The Internal Revenue Service (IRS) is offering a $625,000 contract to any company or individual who can break Monero (XMR) or Layer 2 privacy.
“Currently, there are limited investigative resources for tracing transactions involving privacy cryptocurrency coins such as Monero, Layer 2 network protocol transactions such as Lightning Labs, or other off-chain transactions that provide privacy to illicit actors,” said the IRS.
Therefore, the “IRS-CI is seeking a solution with one or more Contractors to provide innovative solutions for tracing and attribution of privacy coins and Layer 2 off-chain transactions, such as expert tools, data, source code, algorithms, and software development services to assist their Cyber Crimes agents in carrying out their mission as it relates to cryptocurrency privacy technologies,” according to the federal agency. “ These should support one of the outlined initiatives on Monero or Layer 2 network protocol transactions, or other cryptocurrency obfuscation technologies.”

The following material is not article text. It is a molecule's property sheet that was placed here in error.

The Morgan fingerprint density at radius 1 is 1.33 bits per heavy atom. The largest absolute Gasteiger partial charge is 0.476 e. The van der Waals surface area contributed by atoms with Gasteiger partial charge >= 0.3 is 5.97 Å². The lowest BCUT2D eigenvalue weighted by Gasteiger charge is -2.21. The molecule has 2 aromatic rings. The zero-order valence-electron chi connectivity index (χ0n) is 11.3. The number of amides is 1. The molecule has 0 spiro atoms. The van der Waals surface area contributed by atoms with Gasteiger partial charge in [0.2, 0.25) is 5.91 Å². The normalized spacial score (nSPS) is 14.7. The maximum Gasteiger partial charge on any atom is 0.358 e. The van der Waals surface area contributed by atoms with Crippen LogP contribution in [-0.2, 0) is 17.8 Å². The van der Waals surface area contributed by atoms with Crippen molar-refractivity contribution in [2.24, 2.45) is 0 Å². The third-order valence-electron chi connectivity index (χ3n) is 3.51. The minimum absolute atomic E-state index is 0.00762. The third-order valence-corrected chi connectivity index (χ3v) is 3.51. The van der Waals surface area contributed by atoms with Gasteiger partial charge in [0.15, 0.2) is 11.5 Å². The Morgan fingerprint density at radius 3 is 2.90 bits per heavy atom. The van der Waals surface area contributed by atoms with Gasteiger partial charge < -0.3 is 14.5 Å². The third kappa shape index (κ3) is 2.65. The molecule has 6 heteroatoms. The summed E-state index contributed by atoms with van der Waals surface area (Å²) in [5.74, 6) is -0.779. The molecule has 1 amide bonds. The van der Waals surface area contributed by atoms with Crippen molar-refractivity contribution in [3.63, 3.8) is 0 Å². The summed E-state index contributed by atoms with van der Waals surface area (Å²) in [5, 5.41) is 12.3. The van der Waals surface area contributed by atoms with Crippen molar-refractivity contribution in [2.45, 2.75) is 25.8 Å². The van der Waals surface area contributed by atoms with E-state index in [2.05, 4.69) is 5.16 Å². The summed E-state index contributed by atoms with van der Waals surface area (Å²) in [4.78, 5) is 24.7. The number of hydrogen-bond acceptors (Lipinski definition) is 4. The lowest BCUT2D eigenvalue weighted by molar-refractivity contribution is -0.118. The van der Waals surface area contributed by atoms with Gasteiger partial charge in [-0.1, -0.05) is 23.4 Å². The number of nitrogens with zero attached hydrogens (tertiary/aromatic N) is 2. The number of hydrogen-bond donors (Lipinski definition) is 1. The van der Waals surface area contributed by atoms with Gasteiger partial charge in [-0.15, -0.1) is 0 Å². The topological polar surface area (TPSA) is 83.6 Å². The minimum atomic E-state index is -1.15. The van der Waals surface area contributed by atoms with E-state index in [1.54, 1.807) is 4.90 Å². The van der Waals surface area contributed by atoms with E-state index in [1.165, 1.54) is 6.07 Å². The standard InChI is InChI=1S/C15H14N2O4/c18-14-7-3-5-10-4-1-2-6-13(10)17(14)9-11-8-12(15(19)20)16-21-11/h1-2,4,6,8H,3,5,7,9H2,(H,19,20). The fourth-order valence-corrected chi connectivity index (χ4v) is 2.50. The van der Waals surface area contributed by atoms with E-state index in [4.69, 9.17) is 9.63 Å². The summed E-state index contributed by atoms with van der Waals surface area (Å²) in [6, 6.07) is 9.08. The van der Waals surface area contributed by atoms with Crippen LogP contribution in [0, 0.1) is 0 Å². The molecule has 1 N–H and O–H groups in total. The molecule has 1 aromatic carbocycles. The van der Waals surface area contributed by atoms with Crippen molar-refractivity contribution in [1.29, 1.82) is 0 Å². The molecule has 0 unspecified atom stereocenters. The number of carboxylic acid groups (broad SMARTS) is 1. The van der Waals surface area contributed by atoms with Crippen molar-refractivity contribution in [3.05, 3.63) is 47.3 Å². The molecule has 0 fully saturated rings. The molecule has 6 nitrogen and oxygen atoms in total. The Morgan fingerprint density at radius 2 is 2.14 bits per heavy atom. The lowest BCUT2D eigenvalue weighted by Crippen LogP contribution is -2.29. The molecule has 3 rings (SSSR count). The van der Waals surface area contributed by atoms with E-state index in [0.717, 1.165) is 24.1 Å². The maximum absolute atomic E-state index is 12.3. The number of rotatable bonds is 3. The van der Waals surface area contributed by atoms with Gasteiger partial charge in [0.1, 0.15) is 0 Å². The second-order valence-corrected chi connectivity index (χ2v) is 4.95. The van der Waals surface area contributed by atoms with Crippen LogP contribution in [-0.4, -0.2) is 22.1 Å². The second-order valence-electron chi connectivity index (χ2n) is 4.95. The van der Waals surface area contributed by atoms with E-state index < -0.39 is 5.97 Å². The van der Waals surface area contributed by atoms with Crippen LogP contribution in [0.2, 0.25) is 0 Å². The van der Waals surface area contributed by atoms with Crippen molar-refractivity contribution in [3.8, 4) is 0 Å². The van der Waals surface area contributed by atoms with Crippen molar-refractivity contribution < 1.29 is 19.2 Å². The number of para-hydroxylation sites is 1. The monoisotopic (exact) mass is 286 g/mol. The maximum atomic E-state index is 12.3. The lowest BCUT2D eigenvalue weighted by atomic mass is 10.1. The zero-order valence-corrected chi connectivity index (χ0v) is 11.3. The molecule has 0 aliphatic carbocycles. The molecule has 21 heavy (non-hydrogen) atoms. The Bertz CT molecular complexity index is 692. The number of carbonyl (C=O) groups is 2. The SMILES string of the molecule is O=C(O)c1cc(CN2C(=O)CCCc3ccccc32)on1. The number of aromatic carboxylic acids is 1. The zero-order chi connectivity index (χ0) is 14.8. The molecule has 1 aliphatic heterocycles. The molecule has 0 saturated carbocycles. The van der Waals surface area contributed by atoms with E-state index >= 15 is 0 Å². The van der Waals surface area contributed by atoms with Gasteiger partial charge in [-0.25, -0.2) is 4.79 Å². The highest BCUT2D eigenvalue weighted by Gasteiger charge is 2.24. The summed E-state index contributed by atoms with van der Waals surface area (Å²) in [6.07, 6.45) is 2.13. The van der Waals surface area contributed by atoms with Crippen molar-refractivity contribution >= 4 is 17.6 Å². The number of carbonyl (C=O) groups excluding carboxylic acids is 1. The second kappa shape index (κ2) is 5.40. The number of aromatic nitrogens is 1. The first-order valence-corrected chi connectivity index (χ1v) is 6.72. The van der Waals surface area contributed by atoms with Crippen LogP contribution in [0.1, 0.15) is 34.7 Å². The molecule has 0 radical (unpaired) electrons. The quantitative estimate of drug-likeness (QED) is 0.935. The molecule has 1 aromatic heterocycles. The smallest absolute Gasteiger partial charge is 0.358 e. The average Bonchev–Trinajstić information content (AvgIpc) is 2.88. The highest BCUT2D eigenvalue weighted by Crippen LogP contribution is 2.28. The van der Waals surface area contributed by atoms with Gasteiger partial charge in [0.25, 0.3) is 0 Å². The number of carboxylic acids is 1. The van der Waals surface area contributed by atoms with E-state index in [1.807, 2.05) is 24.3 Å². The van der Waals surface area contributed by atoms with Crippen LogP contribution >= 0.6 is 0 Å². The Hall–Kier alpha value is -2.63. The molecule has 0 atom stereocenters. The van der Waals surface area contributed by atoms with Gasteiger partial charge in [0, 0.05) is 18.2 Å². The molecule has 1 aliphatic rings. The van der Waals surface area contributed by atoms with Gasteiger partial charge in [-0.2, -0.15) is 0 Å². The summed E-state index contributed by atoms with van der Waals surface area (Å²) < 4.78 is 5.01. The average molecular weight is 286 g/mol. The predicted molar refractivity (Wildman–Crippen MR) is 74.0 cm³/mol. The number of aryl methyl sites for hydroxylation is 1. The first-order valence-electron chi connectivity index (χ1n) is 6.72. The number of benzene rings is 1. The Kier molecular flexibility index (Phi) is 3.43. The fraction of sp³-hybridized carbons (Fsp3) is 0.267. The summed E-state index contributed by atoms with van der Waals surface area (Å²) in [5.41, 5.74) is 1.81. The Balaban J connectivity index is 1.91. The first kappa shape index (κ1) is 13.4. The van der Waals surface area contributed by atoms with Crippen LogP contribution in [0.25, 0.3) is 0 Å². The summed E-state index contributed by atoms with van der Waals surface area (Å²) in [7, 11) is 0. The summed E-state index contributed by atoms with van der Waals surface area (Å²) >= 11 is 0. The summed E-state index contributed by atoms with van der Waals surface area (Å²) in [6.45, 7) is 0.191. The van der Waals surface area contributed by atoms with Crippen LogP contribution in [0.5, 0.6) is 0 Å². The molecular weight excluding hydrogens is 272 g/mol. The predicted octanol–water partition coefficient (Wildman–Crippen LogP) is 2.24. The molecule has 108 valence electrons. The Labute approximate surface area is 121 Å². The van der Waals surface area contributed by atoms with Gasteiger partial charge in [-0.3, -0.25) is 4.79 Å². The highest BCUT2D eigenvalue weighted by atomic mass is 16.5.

The IRS plans to distribute the $625,000 contract payment in two phases; an initial $500,000 that will be paid after a proof-of-concept and initial working system is created—which the contractor must complete within 8 months after the IRS accepts their proposal—and $125,000 after the pilot has been tested and undergoes initial deployment.
The IRS is accepting applications from individuals and companies who could potentially provide this service until September 16.
Tracking privacy coins
Just as the IRS said, there is virtually no way to track transactions involving privacy coins and tokens. For this reason, many criminals use privacy coins and tokens for illicit activities and transactions.
Recently, CipherTrace became the first company in the world to create a tool that can trace Monero transactions. Subsequently, the Department of Homeland Security awarded Monero a $3.6 million contract for the tool.
Blockchain analytics software has been in high demand lately, it is a necessity for any digital currency service provider and may even be made mandatory in the future. Blockchain analytic tools alert their users of any suspicious transactions taking place or transactions that have originated from a blacklisted source, which is one reason why numerous government agencies have been offering contracts to blockchain analytics firms.
New to blockchain? Check out CoinGeek’s Blockchain for Beginners section, the ultimate resource guide to learn more about blockchain technology.